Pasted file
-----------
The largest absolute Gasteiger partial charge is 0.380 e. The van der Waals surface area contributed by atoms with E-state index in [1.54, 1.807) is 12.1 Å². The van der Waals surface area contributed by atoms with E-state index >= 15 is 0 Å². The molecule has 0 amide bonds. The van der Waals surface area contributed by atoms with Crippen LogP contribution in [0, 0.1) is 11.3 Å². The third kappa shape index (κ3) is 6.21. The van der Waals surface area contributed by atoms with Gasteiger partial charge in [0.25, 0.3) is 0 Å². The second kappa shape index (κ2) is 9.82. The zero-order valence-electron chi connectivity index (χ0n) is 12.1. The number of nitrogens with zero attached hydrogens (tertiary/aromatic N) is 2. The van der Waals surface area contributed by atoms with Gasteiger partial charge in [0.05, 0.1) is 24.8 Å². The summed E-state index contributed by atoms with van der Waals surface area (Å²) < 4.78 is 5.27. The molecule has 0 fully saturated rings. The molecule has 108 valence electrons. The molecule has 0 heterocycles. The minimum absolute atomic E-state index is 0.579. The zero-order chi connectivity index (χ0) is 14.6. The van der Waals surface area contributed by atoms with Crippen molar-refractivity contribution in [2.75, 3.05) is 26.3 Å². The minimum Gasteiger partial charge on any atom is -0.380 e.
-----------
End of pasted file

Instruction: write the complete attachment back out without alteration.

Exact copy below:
The largest absolute Gasteiger partial charge is 0.380 e. The van der Waals surface area contributed by atoms with E-state index in [1.54, 1.807) is 12.1 Å². The van der Waals surface area contributed by atoms with E-state index >= 15 is 0 Å². The molecule has 0 amide bonds. The van der Waals surface area contributed by atoms with Crippen LogP contribution in [0, 0.1) is 11.3 Å². The third kappa shape index (κ3) is 6.21. The van der Waals surface area contributed by atoms with Gasteiger partial charge in [0.25, 0.3) is 0 Å². The second kappa shape index (κ2) is 9.82. The zero-order valence-electron chi connectivity index (χ0n) is 12.1. The number of nitrogens with zero attached hydrogens (tertiary/aromatic N) is 2. The van der Waals surface area contributed by atoms with Gasteiger partial charge in [0.05, 0.1) is 24.8 Å². The summed E-state index contributed by atoms with van der Waals surface area (Å²) < 4.78 is 5.27. The molecule has 0 fully saturated rings. The molecule has 108 valence electrons. The molecule has 0 heterocycles. The minimum absolute atomic E-state index is 0.579. The zero-order chi connectivity index (χ0) is 14.6. The van der Waals surface area contributed by atoms with Crippen molar-refractivity contribution in [2.75, 3.05) is 26.3 Å². The minimum Gasteiger partial charge on any atom is -0.380 e.